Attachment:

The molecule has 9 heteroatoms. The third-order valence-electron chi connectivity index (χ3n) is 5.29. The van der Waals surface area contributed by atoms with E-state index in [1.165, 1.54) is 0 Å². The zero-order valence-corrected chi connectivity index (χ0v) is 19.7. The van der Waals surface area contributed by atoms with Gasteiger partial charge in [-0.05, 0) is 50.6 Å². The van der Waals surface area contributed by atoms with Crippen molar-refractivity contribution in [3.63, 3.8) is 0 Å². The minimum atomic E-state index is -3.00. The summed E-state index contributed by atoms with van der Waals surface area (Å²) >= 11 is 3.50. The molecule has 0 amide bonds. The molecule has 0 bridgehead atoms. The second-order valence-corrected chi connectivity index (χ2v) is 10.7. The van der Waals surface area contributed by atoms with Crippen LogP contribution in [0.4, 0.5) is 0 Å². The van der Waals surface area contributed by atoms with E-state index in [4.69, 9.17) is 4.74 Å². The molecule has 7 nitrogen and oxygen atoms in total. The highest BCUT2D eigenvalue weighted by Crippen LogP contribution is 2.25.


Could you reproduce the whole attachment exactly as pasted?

The molecule has 9 heteroatoms. The third-order valence-electron chi connectivity index (χ3n) is 5.29. The van der Waals surface area contributed by atoms with E-state index in [1.165, 1.54) is 0 Å². The zero-order valence-corrected chi connectivity index (χ0v) is 19.7. The van der Waals surface area contributed by atoms with Gasteiger partial charge in [-0.05, 0) is 50.6 Å². The van der Waals surface area contributed by atoms with Crippen molar-refractivity contribution in [3.63, 3.8) is 0 Å². The minimum atomic E-state index is -3.00. The summed E-state index contributed by atoms with van der Waals surface area (Å²) >= 11 is 3.50. The molecule has 0 amide bonds. The molecule has 0 bridgehead atoms. The second-order valence-corrected chi connectivity index (χ2v) is 10.7. The van der Waals surface area contributed by atoms with Crippen LogP contribution in [0.4, 0.5) is 0 Å². The van der Waals surface area contributed by atoms with E-state index in [4.69, 9.17) is 4.74 Å². The molecule has 7 nitrogen and oxygen atoms in total. The highest BCUT2D eigenvalue weighted by Crippen LogP contribution is 2.25.